Information in the following applications sections is not part of the TI component specification, and TI does not warrant its accuracy or completeness. TI’s customers are responsible for determining suitability of components for their purposes. Customers should validate and test their design implementation to confirm system functionality.
Resistor matching is important in fully-differential amplifiers. The balance of the output on the reference voltage depends on matched ratios of the resistor. CMRR, PSRR, and cancellation of the second-harmonic distortion diminish if resistor mismatch occurs. Therefore, it is recommended to use 1% tolerance resistors or better to keep the performance optimized.
VOCM sets the dc level of the output signals. If no voltage is applied to the VOCMpin, it is set to the midrail voltage internally defined as:
In the differential mode, the VOCM on the two outputs cancel each other. Therefore, the output in the differential mode is the same as the input in the gain of 1. VOCM has a high bandwidth capability up to the typical operation range of the amplifier. For the prevention of noise going through the device, use a 0.1 µF capacitor on the VOCM pin as a bypass capacitor. TheFunctional Block Diagram shows the simplified diagram of the THS413x.
Driving capacitive loads with high-performance amplifiers is not a problem as long as certain precautions are taken. The first is to realize that the THS413x has been internally compensated to maximize its bandwidth and slew rate performance. When the amplifier is compensated in this manner, capacitive loading directly on the output decreases the device phase margin leading to high-frequency ringing or oscillations. Therefore, for capacitive loads of greater than 10 pF, it is recommended that a resistor be placed in series with the output of the amplifier, as shown in Figure 37. A minimum value of 20 Ω should work well for most applications. For example, in 50-Ω transmission systems, setting the series resistor value to 50 Ω both isolates any capacitance loading and provides the proper line impedance matching at the source end.
Data converters are one of the most popular applications for the fully-differential amplifiers. Figure 38 shows a typical configuration of a fully-differential amplifier attached to a differential analog-to-digital converter (ADC).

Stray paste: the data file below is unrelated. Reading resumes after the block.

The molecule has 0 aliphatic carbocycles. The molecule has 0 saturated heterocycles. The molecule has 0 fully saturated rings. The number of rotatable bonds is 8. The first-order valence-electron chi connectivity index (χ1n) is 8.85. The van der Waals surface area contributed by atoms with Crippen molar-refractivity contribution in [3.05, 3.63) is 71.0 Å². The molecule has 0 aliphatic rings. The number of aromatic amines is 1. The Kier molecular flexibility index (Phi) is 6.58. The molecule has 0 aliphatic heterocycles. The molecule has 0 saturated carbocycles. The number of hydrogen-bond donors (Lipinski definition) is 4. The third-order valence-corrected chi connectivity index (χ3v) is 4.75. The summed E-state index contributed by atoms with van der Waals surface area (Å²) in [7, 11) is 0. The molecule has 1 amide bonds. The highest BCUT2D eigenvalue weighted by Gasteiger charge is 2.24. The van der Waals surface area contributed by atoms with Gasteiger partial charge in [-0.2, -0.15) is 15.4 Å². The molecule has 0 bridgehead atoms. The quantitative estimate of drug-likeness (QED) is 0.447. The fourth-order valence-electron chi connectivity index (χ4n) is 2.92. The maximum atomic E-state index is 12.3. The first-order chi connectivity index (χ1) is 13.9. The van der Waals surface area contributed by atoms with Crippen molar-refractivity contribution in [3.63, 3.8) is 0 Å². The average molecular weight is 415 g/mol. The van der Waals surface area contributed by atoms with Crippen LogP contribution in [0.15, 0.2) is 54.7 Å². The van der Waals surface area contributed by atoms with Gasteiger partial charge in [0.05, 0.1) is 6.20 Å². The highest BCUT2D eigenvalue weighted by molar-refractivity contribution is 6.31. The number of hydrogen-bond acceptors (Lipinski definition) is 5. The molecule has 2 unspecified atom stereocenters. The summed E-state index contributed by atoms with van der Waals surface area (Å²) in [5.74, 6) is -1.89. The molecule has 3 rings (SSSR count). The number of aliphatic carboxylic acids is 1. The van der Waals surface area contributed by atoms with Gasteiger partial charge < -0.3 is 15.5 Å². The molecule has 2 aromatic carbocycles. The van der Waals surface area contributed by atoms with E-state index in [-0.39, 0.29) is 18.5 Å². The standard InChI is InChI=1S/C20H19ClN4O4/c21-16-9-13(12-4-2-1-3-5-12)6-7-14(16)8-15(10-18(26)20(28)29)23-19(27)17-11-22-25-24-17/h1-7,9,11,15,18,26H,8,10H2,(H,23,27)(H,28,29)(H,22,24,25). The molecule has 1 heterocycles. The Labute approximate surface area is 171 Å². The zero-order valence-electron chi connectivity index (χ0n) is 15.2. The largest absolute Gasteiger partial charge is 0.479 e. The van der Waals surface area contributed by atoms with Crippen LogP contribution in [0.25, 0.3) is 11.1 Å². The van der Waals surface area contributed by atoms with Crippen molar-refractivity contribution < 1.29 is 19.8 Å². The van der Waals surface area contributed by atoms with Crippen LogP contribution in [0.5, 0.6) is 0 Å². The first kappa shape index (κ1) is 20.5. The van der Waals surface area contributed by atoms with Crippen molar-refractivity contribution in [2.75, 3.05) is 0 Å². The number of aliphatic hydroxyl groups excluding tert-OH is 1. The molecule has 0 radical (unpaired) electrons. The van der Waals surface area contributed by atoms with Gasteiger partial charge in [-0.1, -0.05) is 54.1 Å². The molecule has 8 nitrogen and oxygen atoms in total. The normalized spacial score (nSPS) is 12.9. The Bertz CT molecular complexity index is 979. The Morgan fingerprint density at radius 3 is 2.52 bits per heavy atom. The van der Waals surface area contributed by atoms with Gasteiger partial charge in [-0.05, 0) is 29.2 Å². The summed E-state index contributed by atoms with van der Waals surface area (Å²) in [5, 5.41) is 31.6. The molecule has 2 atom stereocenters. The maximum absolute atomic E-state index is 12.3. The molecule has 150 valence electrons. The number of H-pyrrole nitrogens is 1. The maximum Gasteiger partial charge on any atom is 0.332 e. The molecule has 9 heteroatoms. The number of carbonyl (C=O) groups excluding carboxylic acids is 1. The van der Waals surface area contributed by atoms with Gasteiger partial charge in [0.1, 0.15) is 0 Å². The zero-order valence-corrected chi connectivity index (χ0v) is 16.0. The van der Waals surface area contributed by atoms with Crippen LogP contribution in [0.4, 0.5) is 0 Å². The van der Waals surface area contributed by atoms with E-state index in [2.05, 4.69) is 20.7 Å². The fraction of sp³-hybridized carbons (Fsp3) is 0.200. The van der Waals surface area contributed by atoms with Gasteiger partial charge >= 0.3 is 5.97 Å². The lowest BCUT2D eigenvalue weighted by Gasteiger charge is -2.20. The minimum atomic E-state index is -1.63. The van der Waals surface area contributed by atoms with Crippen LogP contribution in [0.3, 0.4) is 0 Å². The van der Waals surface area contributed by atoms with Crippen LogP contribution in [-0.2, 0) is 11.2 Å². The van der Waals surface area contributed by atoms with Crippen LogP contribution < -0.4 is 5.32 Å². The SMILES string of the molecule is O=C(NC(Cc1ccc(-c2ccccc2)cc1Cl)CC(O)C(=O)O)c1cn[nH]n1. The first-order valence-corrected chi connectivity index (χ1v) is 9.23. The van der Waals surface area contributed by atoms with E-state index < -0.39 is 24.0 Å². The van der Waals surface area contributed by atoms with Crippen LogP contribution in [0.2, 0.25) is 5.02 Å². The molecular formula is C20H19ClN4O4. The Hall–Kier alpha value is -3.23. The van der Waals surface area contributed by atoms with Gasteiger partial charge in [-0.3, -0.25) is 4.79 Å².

Fully-differential amplifiers can operate with a single supply. VOCM defaults to the midrail voltage, VCC/2. The differential output may be fed into a data converter. This method eliminates the use of a transformer in the circuit. If the ADC has a reference voltage output (Vref), then it is recommended to connect it directly to the VOCM of the amplifier using a bypass capacitor for stability. For proper operation, the input common-mode voltage to the input terminal of the amplifier should not exceed the common-mode input voltage range.
Some single-supply applications may require the input voltage to exceed the common-mode input voltage range. In such cases, the circuit configuration of Figure 40 is suggested to bring the common-mode input voltage within the specifications of the amplifier.
Equation 9 is used to calculate RPU:
For signal conditioning in ADC applications, it is important to limit the input frequency to the ADC. Low-pass filters can prevent the aliasing of the high-frequency noise with the frequency of operation. Figure 41 presents a method by which the noise may be filtered in the THS413x.
Figure 41 shows a typical application design example for the THS413x device in active low-pass filter topology driving and ADC.
|Supply voltage||±2.5 V to ±15 V|
|Amplifier topology||Voltage feedback|
|Output control||DC coupled with output common mode control capability|
|Filter requirement||500 kHz, Multiple feedback low pass filter|
Figure 41 shows a multiple-feedback (MFB) lowpass filter. The transfer function for this filter circuit is:
K sets the pass band gain, fc is the cutoff frequency for the filter, FSF is a frequency scaling factor, and Q is the quality factor.
where Re is the real part, and Im is the imaginary part of the complex pole pair. Setting R2 = R, R3 = mR, C1 = C, and C2 = nC results in:
Start by determining the ratios, m and n, required for the gain and Q of the filter type being designed, then select C and calculate R for the desired fc.